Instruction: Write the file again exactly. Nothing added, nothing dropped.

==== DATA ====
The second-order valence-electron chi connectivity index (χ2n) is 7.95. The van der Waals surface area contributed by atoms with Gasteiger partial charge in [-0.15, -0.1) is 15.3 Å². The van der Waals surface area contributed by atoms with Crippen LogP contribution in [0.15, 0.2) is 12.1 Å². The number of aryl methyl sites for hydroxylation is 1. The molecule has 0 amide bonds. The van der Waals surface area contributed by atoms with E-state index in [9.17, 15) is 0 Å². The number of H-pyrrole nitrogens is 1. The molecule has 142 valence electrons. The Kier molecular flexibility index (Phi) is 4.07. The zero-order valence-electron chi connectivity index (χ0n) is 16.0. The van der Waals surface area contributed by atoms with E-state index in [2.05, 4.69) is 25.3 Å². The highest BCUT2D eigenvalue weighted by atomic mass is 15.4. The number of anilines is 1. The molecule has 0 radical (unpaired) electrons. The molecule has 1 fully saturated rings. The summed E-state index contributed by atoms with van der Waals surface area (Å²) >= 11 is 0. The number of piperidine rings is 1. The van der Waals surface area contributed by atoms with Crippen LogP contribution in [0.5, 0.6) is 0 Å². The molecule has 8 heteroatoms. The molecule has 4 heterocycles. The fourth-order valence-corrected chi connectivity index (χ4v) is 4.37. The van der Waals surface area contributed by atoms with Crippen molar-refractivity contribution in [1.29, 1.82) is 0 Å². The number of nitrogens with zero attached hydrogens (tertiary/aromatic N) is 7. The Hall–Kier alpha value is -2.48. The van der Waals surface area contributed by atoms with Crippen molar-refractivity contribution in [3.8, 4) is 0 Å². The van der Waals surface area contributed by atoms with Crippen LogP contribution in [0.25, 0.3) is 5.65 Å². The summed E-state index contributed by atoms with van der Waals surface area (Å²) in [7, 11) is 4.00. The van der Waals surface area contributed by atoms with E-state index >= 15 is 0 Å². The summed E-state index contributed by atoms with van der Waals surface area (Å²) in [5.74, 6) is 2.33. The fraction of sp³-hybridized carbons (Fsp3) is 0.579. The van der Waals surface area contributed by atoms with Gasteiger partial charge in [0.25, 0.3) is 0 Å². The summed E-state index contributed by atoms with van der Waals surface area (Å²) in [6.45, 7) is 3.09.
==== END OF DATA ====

The second-order valence-electron chi connectivity index (χ2n) is 7.95. The van der Waals surface area contributed by atoms with Gasteiger partial charge in [-0.15, -0.1) is 15.3 Å². The van der Waals surface area contributed by atoms with Crippen LogP contribution in [0.15, 0.2) is 12.1 Å². The number of aryl methyl sites for hydroxylation is 1. The molecule has 0 amide bonds. The van der Waals surface area contributed by atoms with E-state index in [9.17, 15) is 0 Å². The number of H-pyrrole nitrogens is 1. The molecule has 142 valence electrons. The Kier molecular flexibility index (Phi) is 4.07. The zero-order valence-electron chi connectivity index (χ0n) is 16.0. The van der Waals surface area contributed by atoms with E-state index in [2.05, 4.69) is 25.3 Å². The highest BCUT2D eigenvalue weighted by atomic mass is 15.4. The number of anilines is 1. The molecule has 0 radical (unpaired) electrons. The molecule has 1 fully saturated rings. The summed E-state index contributed by atoms with van der Waals surface area (Å²) >= 11 is 0. The number of piperidine rings is 1. The van der Waals surface area contributed by atoms with Crippen LogP contribution in [0.5, 0.6) is 0 Å². The molecule has 8 heteroatoms. The molecule has 4 heterocycles. The fourth-order valence-corrected chi connectivity index (χ4v) is 4.37. The van der Waals surface area contributed by atoms with Crippen molar-refractivity contribution in [1.29, 1.82) is 0 Å². The number of nitrogens with zero attached hydrogens (tertiary/aromatic N) is 7. The Hall–Kier alpha value is -2.48. The van der Waals surface area contributed by atoms with Crippen molar-refractivity contribution in [3.8, 4) is 0 Å². The van der Waals surface area contributed by atoms with Crippen LogP contribution in [0.25, 0.3) is 5.65 Å². The summed E-state index contributed by atoms with van der Waals surface area (Å²) in [7, 11) is 4.00. The van der Waals surface area contributed by atoms with E-state index >= 15 is 0 Å². The summed E-state index contributed by atoms with van der Waals surface area (Å²) in [5.74, 6) is 2.33. The fraction of sp³-hybridized carbons (Fsp3) is 0.579. The van der Waals surface area contributed by atoms with Gasteiger partial charge in [0.25, 0.3) is 0 Å². The summed E-state index contributed by atoms with van der Waals surface area (Å²) in [6.45, 7) is 3.09.